In a developing country like India where more smartphones are found than PCs and laptops, the move in focus of Flipkart along with Myntra onto the mobile app seems to be logical. Is it possible by these basic statistics to bring them the expected customers to use their mobile app for purchasing online? A purchasing journey is much more complex than researching and buying everything using a mobile. There are several touch points in the consumer journey to purchase. Mobile might be playing a bigger role in India in the consumer journey, but we can’t ignore the buying behaviour of Indian consumers.
As it is seen from the graph, the number of people using desktops were more until the year 2014 in India, when mobiles took over their role. Thus there is a rise in the use of mobiles since 2014. Whereas while considering the internet penetration of the developed world, the world globally and the developing world, the same seems to be much low among the developing worlds which include India. When the internet penetration is high among the developed countries and has risen quite well since the year 2000, the developing world seems to have risen at a very meagre level.
Heated debates and discussions are taking place on many websites and forums regarding this step taken up by Flipkart and Myntra. It was announced that Myntra would no longer be available on the desktop as well as the mobile website from May 15, 2015. Now it is Flipkart that is taking this major step into the app – only strategy within a year. The strategy may seem logical to Flipkart/Myntra at the helicopter view. It allows them to manage a single sales channel, data could be protected than mobile web, personalising shopping experience etc. However, there are several factors to be considered in Indian context such as consumer behaviour, growing internet adoption, connection speed, device usage, price sensitivity, availability of product information and recommendations, consumer ratings, the growing income of middle class.
INCREASED MOBILE TRAFFIC
The mobile traffic has increased 10 fold in the last eighteen months in India and according to Ericsson study, it was proved that the 58% of the people who do not use e-commerce services on smartphones said that they would be starting it within a year. This shows the increasing customer adoption of mobiles with internet facility in them.
The number of individuals who used the internet through smartphone increased from 120 Mn to 140 Mn by 2014 in India. What the founders of the company say is that according to their observation, among the 90% traffic that Myntra acquired, 70% of the purchases were from Mobile apps which almost comes up to 9 million customers. This ensured them that the people who actually wanted to shop seem to be buying it through their personal accounts on their apps on phones. But this surge in the purchase from mobile apps must have been due to the additional discount that they offered for the purchases made through the mobile app. On top of this everyday new users are connected to internet in India and would eventually become matured users. They would then start internet shopping when they are matured internet users.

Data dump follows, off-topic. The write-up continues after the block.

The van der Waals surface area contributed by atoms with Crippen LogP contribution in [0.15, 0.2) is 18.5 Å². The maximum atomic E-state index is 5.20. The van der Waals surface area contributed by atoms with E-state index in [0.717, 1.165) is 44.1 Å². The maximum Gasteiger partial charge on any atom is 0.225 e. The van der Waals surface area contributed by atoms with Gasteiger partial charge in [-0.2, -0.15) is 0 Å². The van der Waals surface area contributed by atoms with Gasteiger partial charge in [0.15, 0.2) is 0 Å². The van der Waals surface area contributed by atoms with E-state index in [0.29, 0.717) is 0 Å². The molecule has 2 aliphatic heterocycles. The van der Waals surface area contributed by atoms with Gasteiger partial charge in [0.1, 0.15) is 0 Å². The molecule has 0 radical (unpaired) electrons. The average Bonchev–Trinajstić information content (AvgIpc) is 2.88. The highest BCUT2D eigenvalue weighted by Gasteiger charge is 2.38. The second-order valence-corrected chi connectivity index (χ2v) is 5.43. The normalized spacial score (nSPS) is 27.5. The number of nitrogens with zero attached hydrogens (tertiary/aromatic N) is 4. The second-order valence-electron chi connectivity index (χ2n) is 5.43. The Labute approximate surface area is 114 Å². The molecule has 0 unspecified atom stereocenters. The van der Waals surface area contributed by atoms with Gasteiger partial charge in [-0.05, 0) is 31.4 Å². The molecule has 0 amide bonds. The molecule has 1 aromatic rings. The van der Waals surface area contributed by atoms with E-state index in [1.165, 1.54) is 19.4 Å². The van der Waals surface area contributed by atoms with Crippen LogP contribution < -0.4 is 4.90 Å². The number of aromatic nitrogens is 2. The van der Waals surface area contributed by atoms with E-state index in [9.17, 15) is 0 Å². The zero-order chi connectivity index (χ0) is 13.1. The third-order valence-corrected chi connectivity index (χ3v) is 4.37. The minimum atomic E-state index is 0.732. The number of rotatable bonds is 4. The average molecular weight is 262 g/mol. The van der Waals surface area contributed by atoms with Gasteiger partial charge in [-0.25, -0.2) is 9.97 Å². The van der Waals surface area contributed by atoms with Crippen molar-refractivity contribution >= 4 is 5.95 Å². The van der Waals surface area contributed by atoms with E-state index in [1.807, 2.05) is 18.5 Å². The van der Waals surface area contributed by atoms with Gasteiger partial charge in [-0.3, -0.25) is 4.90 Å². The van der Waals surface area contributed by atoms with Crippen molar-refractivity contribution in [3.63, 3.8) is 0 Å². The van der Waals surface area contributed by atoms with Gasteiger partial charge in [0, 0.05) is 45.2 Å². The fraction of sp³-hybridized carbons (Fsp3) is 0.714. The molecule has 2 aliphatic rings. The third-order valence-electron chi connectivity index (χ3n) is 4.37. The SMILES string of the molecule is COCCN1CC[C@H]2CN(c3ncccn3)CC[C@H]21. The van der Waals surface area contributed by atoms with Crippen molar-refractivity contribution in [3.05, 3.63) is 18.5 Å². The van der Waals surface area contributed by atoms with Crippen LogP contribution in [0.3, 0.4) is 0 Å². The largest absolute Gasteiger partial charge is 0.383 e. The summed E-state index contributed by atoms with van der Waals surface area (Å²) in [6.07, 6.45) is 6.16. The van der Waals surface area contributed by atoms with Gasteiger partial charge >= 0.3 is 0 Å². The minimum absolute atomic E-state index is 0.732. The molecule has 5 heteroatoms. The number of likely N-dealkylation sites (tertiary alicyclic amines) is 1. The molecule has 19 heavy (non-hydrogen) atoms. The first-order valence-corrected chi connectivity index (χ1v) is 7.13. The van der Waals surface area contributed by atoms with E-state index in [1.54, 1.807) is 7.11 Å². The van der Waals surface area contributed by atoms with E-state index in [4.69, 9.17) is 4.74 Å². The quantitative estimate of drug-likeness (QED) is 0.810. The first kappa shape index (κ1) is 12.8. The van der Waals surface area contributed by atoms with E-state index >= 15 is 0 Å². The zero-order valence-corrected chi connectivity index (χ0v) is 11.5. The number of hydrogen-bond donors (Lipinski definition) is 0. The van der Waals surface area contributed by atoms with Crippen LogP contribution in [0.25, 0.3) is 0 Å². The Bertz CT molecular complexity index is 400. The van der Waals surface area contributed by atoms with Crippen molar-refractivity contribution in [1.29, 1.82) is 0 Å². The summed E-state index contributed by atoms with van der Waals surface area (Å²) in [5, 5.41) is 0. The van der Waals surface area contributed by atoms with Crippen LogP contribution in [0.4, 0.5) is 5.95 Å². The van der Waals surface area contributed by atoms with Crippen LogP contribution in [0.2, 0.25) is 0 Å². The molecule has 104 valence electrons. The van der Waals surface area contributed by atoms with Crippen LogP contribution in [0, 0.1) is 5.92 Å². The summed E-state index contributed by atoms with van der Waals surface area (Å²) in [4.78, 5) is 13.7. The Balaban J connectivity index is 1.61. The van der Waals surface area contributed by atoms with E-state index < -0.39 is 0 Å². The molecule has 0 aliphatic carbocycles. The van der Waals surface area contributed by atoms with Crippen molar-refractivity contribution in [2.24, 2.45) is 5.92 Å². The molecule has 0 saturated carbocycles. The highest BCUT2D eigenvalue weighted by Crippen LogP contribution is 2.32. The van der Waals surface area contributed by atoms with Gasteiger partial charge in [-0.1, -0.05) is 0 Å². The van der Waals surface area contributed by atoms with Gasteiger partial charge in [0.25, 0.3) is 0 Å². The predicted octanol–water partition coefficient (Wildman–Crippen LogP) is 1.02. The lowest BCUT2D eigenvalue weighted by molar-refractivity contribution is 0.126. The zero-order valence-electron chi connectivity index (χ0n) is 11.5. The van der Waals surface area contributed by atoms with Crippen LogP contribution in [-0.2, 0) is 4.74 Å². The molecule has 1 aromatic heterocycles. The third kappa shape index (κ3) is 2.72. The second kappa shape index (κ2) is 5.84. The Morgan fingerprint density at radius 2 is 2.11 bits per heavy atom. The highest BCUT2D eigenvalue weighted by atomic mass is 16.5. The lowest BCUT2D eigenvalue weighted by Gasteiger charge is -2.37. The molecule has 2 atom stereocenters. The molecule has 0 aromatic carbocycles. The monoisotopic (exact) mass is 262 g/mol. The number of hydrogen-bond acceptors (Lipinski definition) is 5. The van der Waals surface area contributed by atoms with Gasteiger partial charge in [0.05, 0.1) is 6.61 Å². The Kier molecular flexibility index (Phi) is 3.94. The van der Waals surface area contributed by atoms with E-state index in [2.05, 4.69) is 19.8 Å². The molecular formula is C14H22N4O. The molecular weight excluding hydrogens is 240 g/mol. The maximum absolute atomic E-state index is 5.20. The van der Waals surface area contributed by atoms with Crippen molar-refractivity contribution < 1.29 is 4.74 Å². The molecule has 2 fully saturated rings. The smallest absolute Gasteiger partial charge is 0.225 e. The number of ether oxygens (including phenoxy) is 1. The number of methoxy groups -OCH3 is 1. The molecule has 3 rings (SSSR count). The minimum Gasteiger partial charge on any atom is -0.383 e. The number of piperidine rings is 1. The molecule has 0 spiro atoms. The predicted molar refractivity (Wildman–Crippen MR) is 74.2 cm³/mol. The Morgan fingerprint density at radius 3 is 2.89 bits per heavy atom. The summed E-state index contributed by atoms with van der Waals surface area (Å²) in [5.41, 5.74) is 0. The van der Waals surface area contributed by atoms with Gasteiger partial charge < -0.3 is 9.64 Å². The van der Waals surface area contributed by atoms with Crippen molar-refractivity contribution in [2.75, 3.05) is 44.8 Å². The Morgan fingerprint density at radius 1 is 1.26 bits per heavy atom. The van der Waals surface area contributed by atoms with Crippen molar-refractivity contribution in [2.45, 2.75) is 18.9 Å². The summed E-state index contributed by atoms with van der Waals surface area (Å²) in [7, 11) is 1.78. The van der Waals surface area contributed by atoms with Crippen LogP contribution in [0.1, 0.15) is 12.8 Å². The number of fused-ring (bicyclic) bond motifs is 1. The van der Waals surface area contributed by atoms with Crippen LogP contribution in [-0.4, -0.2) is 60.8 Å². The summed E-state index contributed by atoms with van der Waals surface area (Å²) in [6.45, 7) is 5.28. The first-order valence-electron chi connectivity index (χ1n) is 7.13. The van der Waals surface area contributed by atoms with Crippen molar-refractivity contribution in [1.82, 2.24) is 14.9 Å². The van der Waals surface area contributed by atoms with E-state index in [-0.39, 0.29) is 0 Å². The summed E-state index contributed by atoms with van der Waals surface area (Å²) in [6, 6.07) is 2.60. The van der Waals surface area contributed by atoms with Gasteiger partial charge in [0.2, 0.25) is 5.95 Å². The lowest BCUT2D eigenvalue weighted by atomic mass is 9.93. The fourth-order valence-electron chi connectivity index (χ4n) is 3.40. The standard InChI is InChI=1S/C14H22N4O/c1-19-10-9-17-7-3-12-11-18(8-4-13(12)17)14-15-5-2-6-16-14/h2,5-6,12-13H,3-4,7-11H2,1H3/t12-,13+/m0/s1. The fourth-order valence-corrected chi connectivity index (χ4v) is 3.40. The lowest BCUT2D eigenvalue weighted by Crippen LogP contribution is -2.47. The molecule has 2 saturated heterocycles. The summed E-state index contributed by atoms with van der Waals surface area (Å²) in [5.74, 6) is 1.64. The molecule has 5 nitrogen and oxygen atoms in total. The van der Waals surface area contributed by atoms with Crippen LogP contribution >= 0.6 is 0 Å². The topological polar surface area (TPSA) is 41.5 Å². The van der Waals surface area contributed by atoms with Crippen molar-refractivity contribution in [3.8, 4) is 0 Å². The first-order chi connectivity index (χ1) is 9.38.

By converting all the purchases through the mobile app, they are trying for geo – targeting and to make shopping more personalized. Geo – targeting in geo – marketing and internet marketing is the method of determining the geolocation of a website visitor and delivering different content to that visitor based on his or her location, such as country, region/state, city, metro code/zip code, organization, IP address, ISP or other criteria. They say that they want customized feeds for everyone based on their interest. In short they want their customers to have the best purchasing experience. This might be their intention.
RESEARCH OR PURCHASE?
Till date every product could be seen in detail on our computers or laptops. Customers may have checked or browsed through the products through the mobile. But purchases are made only after close inspection of the product. Even then there have been news about cases where the dress did not look like how it was shown in the picture and that sort of complaints. In such a case, how would it be if everyone used the mobile app which has such low resolution to make a purchase worth thousands! (HuffingtonPost Online Shopping, 2015) That sounds hilarious and one would rather not get the product than get stuck with the wrong one. The product view inside the mobile app makes many categories vulnerable to no purchase. Many categories require big screen views. If the clothing category is considered, one – third of the goods are returned in many of the online purchasing websites.(Abcnews Sussana Kim, 2013)